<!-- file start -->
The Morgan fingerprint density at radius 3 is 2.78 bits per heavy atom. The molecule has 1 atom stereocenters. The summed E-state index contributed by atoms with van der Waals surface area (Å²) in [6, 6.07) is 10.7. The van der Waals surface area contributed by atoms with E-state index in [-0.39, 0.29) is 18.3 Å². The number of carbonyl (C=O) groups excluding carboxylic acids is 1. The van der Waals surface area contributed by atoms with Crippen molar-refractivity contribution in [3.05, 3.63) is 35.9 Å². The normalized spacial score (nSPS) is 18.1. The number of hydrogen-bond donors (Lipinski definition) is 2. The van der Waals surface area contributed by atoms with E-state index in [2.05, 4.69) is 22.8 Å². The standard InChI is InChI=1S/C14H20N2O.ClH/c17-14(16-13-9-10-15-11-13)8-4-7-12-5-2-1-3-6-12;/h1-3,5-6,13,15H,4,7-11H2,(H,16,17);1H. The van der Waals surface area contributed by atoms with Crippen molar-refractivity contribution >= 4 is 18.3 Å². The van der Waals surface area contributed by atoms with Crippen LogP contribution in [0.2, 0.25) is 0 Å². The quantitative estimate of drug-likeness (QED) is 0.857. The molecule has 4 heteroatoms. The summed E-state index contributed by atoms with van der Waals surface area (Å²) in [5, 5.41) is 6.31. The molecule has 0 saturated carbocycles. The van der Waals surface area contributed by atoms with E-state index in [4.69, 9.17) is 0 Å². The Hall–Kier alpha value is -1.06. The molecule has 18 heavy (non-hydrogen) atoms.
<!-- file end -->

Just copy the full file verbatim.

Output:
The Morgan fingerprint density at radius 3 is 2.78 bits per heavy atom. The molecule has 1 atom stereocenters. The summed E-state index contributed by atoms with van der Waals surface area (Å²) in [6, 6.07) is 10.7. The van der Waals surface area contributed by atoms with E-state index in [-0.39, 0.29) is 18.3 Å². The number of carbonyl (C=O) groups excluding carboxylic acids is 1. The van der Waals surface area contributed by atoms with Crippen molar-refractivity contribution in [3.05, 3.63) is 35.9 Å². The normalized spacial score (nSPS) is 18.1. The number of hydrogen-bond donors (Lipinski definition) is 2. The van der Waals surface area contributed by atoms with E-state index in [2.05, 4.69) is 22.8 Å². The standard InChI is InChI=1S/C14H20N2O.ClH/c17-14(16-13-9-10-15-11-13)8-4-7-12-5-2-1-3-6-12;/h1-3,5-6,13,15H,4,7-11H2,(H,16,17);1H. The van der Waals surface area contributed by atoms with Crippen molar-refractivity contribution >= 4 is 18.3 Å². The van der Waals surface area contributed by atoms with Crippen LogP contribution in [0.2, 0.25) is 0 Å². The quantitative estimate of drug-likeness (QED) is 0.857. The molecule has 4 heteroatoms. The summed E-state index contributed by atoms with van der Waals surface area (Å²) in [5, 5.41) is 6.31. The molecule has 0 saturated carbocycles. The van der Waals surface area contributed by atoms with E-state index in [4.69, 9.17) is 0 Å². The Hall–Kier alpha value is -1.06. The molecule has 18 heavy (non-hydrogen) atoms.